Bacon butter (AKA lard), the comeback kid

Rendering Lard - Rendered Lard, Cooled & Chilled

Rendered lard, cooled & chilled. Photo by I Believe I Can Fry (Julia Frost) via Flickr (CC BY-NC 2.0)

Lard has been making a comeback in recent years, so I learned today at the gym while listening to an episode of the public radio program The Splendid Table. (Yes, I was working out while enjoying a conversation about lard!) The episode’s first guest was Charleston chef Sean Brock, who is described as “part of the lardcore movement, respecting southern tradition and using all parts of a pig.” (Surely no one says or types lardcore with a straight face, right?) Like many nose-to-tail chefs, Brock seeks to use all parts of the heritage breed pigs that he serves in his restaurant, including the rendered fat. He has a nice conversation with host Lynne Rossetto Kasper; find it here.

For more on the reemergence of lard, consider this excerpt of Regina Schrambling’s article at Slate,

I’m convinced that the redemption of lard is finally at hand because we live in a world where trendiness is next to godliness. And lard hits all the right notes, especially if you euphemize it as rendered pork fat—bacon butter.

Lard has clearly won the health debate. Shortening, the synthetic substitute foisted on this country over the last century, has proven to be a much bigger health hazard because it contains trans fats, the bugaboo du jour. Corporate food scientists figured out long ago that you can fool most of the people most of the time, and shortening (and its butter-aping cousin, margarine) had a pretty good ride after Crisco was introduced in 1911 as a substitute for the poor man’s fat. But shortening really vanquished lard in the 1950s when researchers first connected animal fat in the diet to coronary heart disease. By the ’90s, Americans had been indoctrinated to mainline olive oil, but shortening was still the go-to solid fat over lard or even butter in far too many cookbooks.

Her full piece is a nice read, so check it out here. Then, for more on the roles Upton Sinclair, William Procter and James Gamble played a century ago in removing lard from the American diet, check out this piece from Robert Smith of NPR’s Planet Money team.

Finally, check out this essay from Pete Wells at Food & Wine. As he expounds in the opening,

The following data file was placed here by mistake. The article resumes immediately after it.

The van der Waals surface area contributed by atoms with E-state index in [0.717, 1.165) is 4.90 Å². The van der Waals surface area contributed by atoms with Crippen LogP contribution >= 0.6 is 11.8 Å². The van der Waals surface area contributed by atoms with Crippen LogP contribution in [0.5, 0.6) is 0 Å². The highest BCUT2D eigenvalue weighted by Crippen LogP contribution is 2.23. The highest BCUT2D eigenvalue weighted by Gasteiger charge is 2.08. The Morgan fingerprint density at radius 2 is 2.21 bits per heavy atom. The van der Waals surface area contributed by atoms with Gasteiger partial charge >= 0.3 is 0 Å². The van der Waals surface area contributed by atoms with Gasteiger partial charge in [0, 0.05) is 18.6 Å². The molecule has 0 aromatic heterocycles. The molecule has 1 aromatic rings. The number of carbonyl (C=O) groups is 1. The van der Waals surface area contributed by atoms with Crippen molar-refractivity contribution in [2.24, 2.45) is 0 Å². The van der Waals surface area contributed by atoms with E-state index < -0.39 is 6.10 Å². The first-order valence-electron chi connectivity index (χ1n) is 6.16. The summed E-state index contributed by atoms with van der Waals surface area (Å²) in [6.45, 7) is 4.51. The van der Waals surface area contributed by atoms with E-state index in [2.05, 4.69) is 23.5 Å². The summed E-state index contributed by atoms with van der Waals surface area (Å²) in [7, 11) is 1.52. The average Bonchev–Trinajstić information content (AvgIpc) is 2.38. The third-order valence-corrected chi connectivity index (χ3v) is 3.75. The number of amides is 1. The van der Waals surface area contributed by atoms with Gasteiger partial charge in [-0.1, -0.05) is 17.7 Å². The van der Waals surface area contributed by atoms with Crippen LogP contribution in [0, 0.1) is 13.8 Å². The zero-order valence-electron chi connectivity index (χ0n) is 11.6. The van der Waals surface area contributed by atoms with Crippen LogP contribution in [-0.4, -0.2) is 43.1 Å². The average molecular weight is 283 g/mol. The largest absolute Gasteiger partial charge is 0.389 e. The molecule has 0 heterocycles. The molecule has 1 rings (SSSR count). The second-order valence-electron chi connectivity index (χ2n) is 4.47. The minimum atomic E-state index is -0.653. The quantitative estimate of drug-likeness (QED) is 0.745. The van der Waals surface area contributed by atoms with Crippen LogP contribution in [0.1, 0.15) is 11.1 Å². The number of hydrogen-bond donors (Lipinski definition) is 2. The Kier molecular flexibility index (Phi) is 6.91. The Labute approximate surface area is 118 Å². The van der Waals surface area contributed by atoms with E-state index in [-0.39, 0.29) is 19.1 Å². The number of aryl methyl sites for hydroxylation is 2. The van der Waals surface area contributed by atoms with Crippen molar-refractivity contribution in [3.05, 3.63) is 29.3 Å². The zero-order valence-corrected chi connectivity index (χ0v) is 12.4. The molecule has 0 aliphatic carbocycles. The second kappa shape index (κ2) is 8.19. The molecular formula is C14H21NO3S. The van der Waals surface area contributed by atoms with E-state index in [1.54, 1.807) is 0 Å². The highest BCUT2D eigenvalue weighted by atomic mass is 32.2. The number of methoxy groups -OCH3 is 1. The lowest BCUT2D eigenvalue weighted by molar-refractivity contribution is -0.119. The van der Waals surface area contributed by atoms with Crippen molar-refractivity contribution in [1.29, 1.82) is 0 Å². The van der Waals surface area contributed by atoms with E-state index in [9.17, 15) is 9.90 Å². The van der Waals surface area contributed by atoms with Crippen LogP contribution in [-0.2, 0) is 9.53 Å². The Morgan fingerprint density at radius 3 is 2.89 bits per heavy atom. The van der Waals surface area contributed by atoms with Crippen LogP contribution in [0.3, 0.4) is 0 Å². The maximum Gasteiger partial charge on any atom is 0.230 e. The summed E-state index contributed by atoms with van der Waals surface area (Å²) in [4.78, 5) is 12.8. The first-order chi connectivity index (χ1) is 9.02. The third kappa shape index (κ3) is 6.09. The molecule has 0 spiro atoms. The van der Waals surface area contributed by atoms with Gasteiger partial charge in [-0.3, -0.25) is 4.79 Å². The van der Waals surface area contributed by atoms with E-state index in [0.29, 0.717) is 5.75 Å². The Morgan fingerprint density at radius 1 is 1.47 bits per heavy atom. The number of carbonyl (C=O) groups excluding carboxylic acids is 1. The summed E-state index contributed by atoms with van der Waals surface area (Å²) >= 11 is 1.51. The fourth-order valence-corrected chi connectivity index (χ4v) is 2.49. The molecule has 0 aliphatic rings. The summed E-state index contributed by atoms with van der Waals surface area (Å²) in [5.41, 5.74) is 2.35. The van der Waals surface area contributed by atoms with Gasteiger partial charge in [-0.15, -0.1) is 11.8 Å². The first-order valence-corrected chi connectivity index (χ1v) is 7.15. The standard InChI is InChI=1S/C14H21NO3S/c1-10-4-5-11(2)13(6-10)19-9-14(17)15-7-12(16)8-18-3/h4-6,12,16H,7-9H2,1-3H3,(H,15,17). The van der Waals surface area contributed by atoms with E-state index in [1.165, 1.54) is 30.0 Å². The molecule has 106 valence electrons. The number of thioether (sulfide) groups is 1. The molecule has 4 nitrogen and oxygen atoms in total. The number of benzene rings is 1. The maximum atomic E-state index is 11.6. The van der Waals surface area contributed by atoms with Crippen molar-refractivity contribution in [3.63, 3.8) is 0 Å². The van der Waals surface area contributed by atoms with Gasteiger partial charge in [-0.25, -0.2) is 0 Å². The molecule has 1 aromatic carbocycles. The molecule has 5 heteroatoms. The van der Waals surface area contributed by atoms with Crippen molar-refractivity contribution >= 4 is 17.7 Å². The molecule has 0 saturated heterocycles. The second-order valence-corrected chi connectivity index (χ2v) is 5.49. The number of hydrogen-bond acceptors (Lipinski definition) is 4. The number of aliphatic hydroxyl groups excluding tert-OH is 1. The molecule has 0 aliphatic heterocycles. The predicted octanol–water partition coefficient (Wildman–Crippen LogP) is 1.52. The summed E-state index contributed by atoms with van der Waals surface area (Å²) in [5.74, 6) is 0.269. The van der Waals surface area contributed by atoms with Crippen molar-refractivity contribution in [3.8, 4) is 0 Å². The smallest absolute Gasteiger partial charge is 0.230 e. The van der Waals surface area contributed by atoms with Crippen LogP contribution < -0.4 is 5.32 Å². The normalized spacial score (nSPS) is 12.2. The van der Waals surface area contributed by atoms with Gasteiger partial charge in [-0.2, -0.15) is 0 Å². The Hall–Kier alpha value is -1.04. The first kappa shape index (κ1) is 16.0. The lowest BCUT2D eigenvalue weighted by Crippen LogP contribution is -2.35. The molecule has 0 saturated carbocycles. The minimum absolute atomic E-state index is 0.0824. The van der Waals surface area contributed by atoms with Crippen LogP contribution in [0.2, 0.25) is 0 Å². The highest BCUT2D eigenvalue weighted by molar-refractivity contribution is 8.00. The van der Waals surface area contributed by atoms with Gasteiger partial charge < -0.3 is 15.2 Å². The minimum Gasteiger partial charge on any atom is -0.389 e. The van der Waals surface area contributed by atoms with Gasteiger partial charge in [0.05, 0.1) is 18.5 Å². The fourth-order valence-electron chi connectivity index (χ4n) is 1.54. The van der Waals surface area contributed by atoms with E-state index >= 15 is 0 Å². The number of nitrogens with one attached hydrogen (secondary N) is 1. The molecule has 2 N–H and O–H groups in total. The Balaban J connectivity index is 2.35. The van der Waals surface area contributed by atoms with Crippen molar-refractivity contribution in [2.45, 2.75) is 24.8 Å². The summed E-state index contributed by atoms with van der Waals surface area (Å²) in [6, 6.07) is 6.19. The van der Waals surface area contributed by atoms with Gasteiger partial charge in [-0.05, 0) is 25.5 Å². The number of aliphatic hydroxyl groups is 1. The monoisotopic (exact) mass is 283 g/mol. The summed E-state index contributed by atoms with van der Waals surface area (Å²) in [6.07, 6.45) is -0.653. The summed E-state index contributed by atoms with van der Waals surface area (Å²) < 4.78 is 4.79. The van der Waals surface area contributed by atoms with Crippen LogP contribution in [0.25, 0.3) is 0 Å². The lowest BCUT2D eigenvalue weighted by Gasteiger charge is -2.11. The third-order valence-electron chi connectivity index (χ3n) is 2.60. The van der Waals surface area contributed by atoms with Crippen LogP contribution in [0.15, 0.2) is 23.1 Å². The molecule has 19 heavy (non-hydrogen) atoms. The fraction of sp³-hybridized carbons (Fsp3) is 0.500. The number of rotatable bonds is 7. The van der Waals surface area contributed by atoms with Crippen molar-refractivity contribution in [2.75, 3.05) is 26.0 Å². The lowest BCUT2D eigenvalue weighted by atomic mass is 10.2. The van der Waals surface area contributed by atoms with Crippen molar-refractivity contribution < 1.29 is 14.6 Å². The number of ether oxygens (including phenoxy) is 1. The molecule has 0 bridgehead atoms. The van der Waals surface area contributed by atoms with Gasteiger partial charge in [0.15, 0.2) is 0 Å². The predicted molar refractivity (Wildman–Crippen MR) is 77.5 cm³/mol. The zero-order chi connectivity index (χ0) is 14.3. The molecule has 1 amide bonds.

When I turn to the Op-Ed page of the New York Times, I more or less know what I’ll find…. The last thing I expect to see is an engraved invitation to eat french fries and fried chicken, yet that is roughly what I got one day last summer.

Extending this astonishing offer was the food writer Corby Kummer. [Read Kummer’s 2005 NYT op-ed here.] In response to the news that New York City’s health commissioner had asked local restaurants to stop using cooking oils containing trans fats, comparing them to such hazards as lead and asbestos, Kummer proposed that we bring back lard, “the great misunderstood fat.” Lard, he cheerfully reported, contains just 40 percent saturated fat (compared with nearly 60 percent for butter). Its level of monounsaturated fat (the “good” fat) is “a very respectable 45 percent,” he noted, “double butter’s paltry 23 or so percent.” Kummer hinted that if I wanted to appreciate the virtues of this health food, I needed to fry shoestring potatoes or a chicken drumstick.

What did I know about lard? Bupkes.

Wells then reports how he sought out, rendered, and cooked away with lard eventually secured from a heritage breed. (As he notes, “The one-pound brick of lard in my corner bodega was hydrogenated … along with nearly all the commercial lard available in this country…. Unfortunately, hydrogenation is also the source of unwholesome trans fats, which shoot extra LDL cholesterol (the bad kind) into your arteries while batting away the other, good cholesterol.”) You can find his full piece here.

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